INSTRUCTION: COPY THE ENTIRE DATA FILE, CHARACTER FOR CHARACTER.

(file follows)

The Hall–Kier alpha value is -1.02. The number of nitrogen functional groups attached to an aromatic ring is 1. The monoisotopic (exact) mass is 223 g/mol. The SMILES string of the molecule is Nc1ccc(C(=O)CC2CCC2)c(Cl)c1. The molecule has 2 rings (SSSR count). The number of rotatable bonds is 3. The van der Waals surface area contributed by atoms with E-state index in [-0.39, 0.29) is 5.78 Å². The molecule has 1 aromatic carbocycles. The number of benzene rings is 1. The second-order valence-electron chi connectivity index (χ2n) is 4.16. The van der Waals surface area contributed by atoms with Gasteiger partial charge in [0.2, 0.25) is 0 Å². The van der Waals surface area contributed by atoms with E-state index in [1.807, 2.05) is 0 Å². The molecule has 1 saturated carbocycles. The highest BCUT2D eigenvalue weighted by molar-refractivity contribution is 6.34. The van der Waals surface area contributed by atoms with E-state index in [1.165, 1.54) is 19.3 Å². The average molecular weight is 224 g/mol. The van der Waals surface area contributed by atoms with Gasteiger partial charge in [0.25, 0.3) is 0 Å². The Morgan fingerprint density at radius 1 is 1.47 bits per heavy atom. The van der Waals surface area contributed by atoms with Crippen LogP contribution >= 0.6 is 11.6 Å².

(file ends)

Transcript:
The Hall–Kier alpha value is -1.02. The number of nitrogen functional groups attached to an aromatic ring is 1. The monoisotopic (exact) mass is 223 g/mol. The SMILES string of the molecule is Nc1ccc(C(=O)CC2CCC2)c(Cl)c1. The molecule has 2 rings (SSSR count). The number of rotatable bonds is 3. The van der Waals surface area contributed by atoms with E-state index in [-0.39, 0.29) is 5.78 Å². The molecule has 1 aromatic carbocycles. The number of benzene rings is 1. The second-order valence-electron chi connectivity index (χ2n) is 4.16. The van der Waals surface area contributed by atoms with Gasteiger partial charge in [0.2, 0.25) is 0 Å². The van der Waals surface area contributed by atoms with E-state index in [1.807, 2.05) is 0 Å². The molecule has 1 saturated carbocycles. The highest BCUT2D eigenvalue weighted by molar-refractivity contribution is 6.34. The van der Waals surface area contributed by atoms with E-state index in [1.165, 1.54) is 19.3 Å². The average molecular weight is 224 g/mol. The van der Waals surface area contributed by atoms with Gasteiger partial charge in [0.25, 0.3) is 0 Å². The Morgan fingerprint density at radius 1 is 1.47 bits per heavy atom. The van der Waals surface area contributed by atoms with Crippen LogP contribution >= 0.6 is 11.6 Å².